The bike ride on the W & OD Trail was everything I had hoped it would be. The trail stretches 45 miles, from Arlington, Virginia out to Purcellville, where I attended middle and high school.
I took a Lyft in the morning rush hour from Fairfax to the trailhead, with my friend’s folding bike in the trunk. At the trailhead, I met up with the cousin of my first-grade best friend, Lisa, who put my suitcase into his trunk and ferried it to Tyson’s Corner during his morning commute to work, then handed it off to Lisa’s husband, who also works in Tyson’s and who lives in Purcellville. I was so grateful to the three of them for helping me in this creative way to bike without a trailer, and without generating any additional vehicle miles to do so!
The trail was as beautiful as I had hoped. After a couple of hours, I stopped for a rest in a lovely park in Vienna, Virginia, and then had lunch at the Sunflower Vegetarian Restaurant. Afterward I pressed on for about five more hours, under warm but rarely too hot sunshine. The trail took me across a number of creeks and bridges. It also took me across an overpass of Route 7, my most familiar childhood highway. I cannot count the number of times I crossed that overpass, drove under it, or exited the freeway directly before it, over the years, but always in a car. Never had I experienced that place on a bike, until two days ago. It felt amazing to do so.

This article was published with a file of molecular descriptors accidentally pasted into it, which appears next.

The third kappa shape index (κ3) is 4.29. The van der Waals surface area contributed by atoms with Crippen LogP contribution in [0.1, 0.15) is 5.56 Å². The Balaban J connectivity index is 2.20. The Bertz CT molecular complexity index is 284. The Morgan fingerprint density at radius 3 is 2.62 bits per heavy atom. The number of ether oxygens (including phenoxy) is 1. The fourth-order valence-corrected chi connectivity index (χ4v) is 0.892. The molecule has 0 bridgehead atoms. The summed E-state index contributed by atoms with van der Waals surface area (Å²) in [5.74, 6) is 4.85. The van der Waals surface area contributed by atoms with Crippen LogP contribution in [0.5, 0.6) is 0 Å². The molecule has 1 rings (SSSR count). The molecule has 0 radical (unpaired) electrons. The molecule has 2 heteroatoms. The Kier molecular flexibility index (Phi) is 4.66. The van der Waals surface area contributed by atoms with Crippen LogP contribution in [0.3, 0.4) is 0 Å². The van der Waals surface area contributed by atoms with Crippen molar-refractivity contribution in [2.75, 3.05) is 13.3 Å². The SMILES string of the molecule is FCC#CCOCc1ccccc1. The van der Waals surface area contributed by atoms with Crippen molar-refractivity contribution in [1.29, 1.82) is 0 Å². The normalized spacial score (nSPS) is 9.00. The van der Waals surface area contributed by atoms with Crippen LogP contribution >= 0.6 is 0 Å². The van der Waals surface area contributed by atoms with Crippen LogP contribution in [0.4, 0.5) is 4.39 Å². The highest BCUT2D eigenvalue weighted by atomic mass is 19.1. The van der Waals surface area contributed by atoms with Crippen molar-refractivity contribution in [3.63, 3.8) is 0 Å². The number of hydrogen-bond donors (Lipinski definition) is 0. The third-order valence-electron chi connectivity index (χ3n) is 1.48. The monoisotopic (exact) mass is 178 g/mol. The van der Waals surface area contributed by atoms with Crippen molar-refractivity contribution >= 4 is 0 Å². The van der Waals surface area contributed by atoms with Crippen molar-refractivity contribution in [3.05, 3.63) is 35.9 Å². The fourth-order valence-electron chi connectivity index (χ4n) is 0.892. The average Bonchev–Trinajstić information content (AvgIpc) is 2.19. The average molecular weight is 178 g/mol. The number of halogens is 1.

On the way I also discovered a new-to-me snake (almost hit it!), a diminutive and all-green grass snake, who was sunning itself on the pavement of the trail. I doubled back to try to photograph it, but it had, predictably, already squiggled off the path after its near-death experience.
Shortly thereafter, I rode past a strangely abandoned pair of velvety rose-colored couches and frilly pillows, in a gravel pull-out lot with shattered glass in front of them. I decided they were bizarre enough to require a glamour-shot selfie, so I turned back to take one.
Toward the end of the trail, I found a low-tech safety mirror at a blind curve, and took a surreal selfie there as well.
Later, after passing my high school and running late to meet my parents, a man in a red, white, and green spandex cycling jersey with the word “Italia” emblazoned upon it—whom I had seen earlier on the trail, traveling the other direction—passed by me, and called out, “Your parents are waiting for you at the end of the trail!” I was quite surprised—how did he know it was me?—but cheerfully called back, “thank you!” as he receded into the distance. Sure enough, a few minutes later I hit the end of my journey, and found my parents reading a placard that described the history of the trail.
I’m so glad I finally experienced that trail.